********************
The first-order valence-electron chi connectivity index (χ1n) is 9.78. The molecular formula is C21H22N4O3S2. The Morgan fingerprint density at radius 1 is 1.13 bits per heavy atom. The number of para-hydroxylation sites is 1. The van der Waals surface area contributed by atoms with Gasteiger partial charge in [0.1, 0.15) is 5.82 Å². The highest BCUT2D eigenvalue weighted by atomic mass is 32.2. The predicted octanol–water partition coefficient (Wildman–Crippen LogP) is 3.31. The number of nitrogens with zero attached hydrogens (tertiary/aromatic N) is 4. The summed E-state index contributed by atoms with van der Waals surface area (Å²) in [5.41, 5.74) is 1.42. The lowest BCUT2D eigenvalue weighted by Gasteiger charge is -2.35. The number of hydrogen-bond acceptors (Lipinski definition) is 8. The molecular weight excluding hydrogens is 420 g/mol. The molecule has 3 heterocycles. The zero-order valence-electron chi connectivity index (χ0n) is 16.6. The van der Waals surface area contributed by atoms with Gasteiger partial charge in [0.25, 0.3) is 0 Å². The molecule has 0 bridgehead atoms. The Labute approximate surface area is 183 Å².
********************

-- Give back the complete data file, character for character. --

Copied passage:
The first-order valence-electron chi connectivity index (χ1n) is 9.78. The molecular formula is C21H22N4O3S2. The Morgan fingerprint density at radius 1 is 1.13 bits per heavy atom. The number of para-hydroxylation sites is 1. The van der Waals surface area contributed by atoms with Gasteiger partial charge in [0.1, 0.15) is 5.82 Å². The highest BCUT2D eigenvalue weighted by atomic mass is 32.2. The predicted octanol–water partition coefficient (Wildman–Crippen LogP) is 3.31. The number of nitrogens with zero attached hydrogens (tertiary/aromatic N) is 4. The summed E-state index contributed by atoms with van der Waals surface area (Å²) in [5.41, 5.74) is 1.42. The lowest BCUT2D eigenvalue weighted by Gasteiger charge is -2.35. The number of hydrogen-bond acceptors (Lipinski definition) is 8. The molecular weight excluding hydrogens is 420 g/mol. The molecule has 3 heterocycles. The zero-order valence-electron chi connectivity index (χ0n) is 16.6. The van der Waals surface area contributed by atoms with Gasteiger partial charge in [0.25, 0.3) is 0 Å². The molecule has 0 bridgehead atoms. The Labute approximate surface area is 183 Å².